That Environmental Impact Statement assumed that Bechtel would be able to use existing transmission lines on the site to get power from Soda Mountain to Los Angeles. But those transmission lines belong to the Los Angeles Department of Water and Power, which announced in June — the same week as the Soda Mountain EIS was released — that it wouldn't be buying power from the project. LADWP said that the project would be too environmentally destructive to justify their becoming a customer. ...And without that transmission, it's unlikely the project will ever obtain a contract with a utility to sell its power.
"Eighty percent of respondents would either not come back to the same vacation spot if turbines were built offshore, or said they would require such large price discounts to re-rent at the same location as to be unrealistic. People want their beaches to remain in a natural state,” said center Director Laura Taylor.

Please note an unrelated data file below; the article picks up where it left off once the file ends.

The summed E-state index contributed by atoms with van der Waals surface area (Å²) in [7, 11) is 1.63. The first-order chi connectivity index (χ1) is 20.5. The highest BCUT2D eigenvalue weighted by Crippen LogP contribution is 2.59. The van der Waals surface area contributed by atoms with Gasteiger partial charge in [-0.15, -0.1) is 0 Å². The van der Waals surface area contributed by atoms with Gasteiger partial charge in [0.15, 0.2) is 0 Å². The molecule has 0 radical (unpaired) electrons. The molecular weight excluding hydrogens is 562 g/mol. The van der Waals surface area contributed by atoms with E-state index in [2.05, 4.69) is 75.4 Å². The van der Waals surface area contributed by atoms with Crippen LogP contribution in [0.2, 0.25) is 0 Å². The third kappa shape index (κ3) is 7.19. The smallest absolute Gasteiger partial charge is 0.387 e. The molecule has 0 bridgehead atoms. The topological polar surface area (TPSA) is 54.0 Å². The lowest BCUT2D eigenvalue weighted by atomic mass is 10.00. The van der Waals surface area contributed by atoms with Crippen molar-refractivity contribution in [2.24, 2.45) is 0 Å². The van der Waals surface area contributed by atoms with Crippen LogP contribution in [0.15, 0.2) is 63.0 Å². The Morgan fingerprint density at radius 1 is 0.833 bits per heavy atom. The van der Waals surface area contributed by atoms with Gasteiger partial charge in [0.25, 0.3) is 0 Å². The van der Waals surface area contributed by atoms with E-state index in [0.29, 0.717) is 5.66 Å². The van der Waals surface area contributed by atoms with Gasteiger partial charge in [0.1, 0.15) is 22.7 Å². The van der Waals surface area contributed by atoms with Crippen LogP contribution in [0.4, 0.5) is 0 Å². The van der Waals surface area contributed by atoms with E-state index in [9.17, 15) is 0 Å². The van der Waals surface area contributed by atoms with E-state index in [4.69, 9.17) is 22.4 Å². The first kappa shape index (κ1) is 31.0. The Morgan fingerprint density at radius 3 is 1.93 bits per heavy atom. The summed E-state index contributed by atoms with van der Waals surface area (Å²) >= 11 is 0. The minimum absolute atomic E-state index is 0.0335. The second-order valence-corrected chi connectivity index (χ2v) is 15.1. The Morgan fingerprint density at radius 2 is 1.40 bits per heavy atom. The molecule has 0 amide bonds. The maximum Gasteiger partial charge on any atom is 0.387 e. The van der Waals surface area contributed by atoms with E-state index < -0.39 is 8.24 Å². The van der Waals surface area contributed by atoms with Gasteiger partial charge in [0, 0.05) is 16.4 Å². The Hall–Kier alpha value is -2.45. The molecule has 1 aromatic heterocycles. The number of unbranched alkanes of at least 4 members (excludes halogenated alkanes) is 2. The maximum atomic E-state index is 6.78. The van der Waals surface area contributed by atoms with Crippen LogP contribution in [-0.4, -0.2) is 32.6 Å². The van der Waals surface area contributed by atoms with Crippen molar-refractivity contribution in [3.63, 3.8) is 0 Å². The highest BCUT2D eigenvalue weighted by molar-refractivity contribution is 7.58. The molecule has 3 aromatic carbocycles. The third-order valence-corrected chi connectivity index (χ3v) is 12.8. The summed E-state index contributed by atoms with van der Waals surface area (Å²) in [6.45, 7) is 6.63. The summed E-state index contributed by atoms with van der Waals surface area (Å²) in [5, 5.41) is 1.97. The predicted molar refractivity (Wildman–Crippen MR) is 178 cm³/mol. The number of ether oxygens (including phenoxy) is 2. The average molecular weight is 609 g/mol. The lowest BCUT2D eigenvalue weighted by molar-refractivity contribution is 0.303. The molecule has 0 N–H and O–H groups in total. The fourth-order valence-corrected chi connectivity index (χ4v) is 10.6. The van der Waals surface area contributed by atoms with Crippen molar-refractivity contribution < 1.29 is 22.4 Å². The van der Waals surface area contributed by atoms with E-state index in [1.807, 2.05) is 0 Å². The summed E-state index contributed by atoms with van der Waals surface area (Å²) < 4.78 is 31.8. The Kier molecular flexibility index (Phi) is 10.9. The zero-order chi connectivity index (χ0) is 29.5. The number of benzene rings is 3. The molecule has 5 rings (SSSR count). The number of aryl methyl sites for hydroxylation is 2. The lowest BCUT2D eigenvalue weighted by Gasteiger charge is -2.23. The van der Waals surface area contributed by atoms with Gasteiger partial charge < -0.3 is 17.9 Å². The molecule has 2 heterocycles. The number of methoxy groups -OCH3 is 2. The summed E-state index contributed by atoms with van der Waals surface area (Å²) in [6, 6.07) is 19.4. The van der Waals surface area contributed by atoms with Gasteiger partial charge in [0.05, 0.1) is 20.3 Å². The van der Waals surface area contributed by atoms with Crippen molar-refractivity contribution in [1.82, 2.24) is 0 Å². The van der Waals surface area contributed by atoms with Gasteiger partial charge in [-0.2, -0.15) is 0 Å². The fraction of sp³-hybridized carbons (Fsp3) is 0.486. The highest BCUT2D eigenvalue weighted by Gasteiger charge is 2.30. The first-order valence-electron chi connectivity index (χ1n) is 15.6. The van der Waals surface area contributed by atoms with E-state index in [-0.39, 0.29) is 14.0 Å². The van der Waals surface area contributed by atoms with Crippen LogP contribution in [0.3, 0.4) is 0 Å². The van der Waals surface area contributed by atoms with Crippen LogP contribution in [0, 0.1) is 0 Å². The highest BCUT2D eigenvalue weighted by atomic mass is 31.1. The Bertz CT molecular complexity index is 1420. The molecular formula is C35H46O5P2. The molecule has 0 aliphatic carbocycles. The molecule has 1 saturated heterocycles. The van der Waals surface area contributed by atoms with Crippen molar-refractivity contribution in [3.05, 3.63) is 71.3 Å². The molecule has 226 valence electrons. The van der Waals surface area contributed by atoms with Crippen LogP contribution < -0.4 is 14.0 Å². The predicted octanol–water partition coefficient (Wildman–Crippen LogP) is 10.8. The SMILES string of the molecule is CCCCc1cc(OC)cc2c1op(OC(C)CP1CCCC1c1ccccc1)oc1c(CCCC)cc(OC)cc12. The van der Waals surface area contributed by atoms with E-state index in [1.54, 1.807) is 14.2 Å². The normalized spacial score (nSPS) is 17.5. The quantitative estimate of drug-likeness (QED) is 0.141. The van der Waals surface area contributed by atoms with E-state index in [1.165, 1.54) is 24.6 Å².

The 1/4-mile set-back for each is not nearly enough. They will be in your backyard, literally. We spoke to a homeowner with two of these monstrosities in the field behind her backyard. Her first words to us, upon learning of the possible venture coming to Henry County, was, "Oh, I'm so sorry for you."